Seasons of War: Gallifrey

On a planet already broken and divided, an unlikely band of friends are forced apart as a devastating time war rips their world asunder and threatens to destroy all of time and space.

In the struggle for peace, their lives will never be the same again.

But can Savalia, a poet turned soldier; Mordicai, a school drop-out turned engineer; Kendo, an idealist turned senator; and Tor Fasa, a respected academic turned war criminal, reunite to save the universe from total destruction?

This is the story of how they fought the war and how the war fought them.

Proceeds from Seasons of War: Gallifrey will go to Caudwell Children.

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Foreword from Declan May

What started as a mild curiosity about the Time War, has blossomed and bloomed into something quite remarkable. A throwaway remark – by the authors of this astonishing story – about the people on the ground… the citizens, the love-struck couples, the families, friends, factory workers, scientists; the children left behind, getting on with their daily lives (people very much like you or I) on the planet Gallifrey as a mighty war broke out, threatening to destroy everything; a passing thought has flowered, tended by the extraordinary talents of Kara Dennison and Paul Driscoll, into this present tome. And it really is something quite special.

When we began this Seasons of War project, we all believed that the anthology was the start and the end of it. But then I became convinced that there were many further stories to be told. Kara and Paul were the perfect people to do so. As writers they are unparalleled. They know the territory. They get the genre and its conventions. And they take all that, and fashion, from its scaffolding, from its structure, something that transforms its bricks and mortar into a twisting Gaudi spire.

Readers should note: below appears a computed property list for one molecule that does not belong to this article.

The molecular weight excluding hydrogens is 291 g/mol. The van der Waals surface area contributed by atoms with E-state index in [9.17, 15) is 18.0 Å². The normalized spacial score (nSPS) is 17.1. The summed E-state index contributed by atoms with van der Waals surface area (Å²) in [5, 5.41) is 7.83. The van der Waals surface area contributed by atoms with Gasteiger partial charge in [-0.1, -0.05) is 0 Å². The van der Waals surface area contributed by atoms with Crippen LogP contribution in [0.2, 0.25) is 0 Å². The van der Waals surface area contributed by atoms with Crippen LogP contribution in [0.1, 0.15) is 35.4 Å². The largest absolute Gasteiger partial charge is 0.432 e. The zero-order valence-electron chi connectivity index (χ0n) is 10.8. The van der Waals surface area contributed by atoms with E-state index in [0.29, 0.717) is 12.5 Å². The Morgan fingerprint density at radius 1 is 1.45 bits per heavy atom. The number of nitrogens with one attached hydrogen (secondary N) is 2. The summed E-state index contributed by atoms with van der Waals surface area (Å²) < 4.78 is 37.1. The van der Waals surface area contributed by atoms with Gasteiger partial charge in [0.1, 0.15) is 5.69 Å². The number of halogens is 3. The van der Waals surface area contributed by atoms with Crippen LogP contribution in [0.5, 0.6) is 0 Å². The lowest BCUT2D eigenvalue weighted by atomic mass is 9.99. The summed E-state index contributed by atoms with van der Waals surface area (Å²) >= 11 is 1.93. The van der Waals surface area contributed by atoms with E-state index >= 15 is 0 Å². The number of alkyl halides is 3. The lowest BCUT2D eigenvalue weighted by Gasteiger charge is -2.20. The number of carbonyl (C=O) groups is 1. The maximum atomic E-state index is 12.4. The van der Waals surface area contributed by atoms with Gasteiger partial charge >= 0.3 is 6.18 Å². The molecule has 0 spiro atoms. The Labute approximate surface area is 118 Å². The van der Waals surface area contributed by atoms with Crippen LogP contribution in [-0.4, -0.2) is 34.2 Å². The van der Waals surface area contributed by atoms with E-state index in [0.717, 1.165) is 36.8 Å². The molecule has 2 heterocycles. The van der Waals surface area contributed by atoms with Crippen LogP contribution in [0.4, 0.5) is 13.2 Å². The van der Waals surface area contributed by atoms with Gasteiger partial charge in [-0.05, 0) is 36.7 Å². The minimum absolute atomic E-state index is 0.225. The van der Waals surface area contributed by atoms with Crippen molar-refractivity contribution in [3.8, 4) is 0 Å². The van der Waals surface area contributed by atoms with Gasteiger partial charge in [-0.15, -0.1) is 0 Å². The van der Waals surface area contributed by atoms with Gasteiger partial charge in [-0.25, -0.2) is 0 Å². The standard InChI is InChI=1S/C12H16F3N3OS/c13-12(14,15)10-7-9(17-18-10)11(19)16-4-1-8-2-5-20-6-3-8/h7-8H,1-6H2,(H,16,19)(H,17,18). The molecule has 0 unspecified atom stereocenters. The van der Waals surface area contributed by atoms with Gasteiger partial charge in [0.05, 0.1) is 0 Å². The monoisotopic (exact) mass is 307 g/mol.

Their moment of inspiration is a monument to what a writer can do when given the raw materials of a pre-existing universe.

Not only do they run with it – they fly.

Gallifrey, the novel, introduces us to a cast of characters – Mordicai, Savalia, Tor Fasa, Kendo et al – who, within a few pages, one immediately warms to; gets to know, and through them, experiences the densely constructed and richly detailed world(s) Dennison and Driscoll have created.
This is more than just another Doctor Who spin-off novel (in fact, I hesitate to call it as such as I feel that does injustice to the levels of originality and creation accomplished by the authors). It is a standalone novel that could, and will, exist on its own aside and apart from the Doctor Who universe(s).

This is, in any regard, a truly original and exciting novel, almost acting as a springboard to further adventures and stories about the world created and the characters within it. It’s a novel about love, loss, fear, adventure, discovery and life during wartime.

It is beautifully written, almost as if Dennison and Driscoll are somehow some species of gestalt ‘writing entity’, penning the novel with the same-but-different hand, so seamless and fluid is the story.

A riveting read, and one which you’ll want to reread again and again, so involved you become with the characters; so fond you become of them and their lives in a world going to hell.

A timely novel, a beautiful, rich and revealing novel, and, I believe, the worlds of Doctor Who have never had a story like it. However, I believe some of these characters may well turn up elsewhere. I certainly hope so.

Declan May
June 2018.


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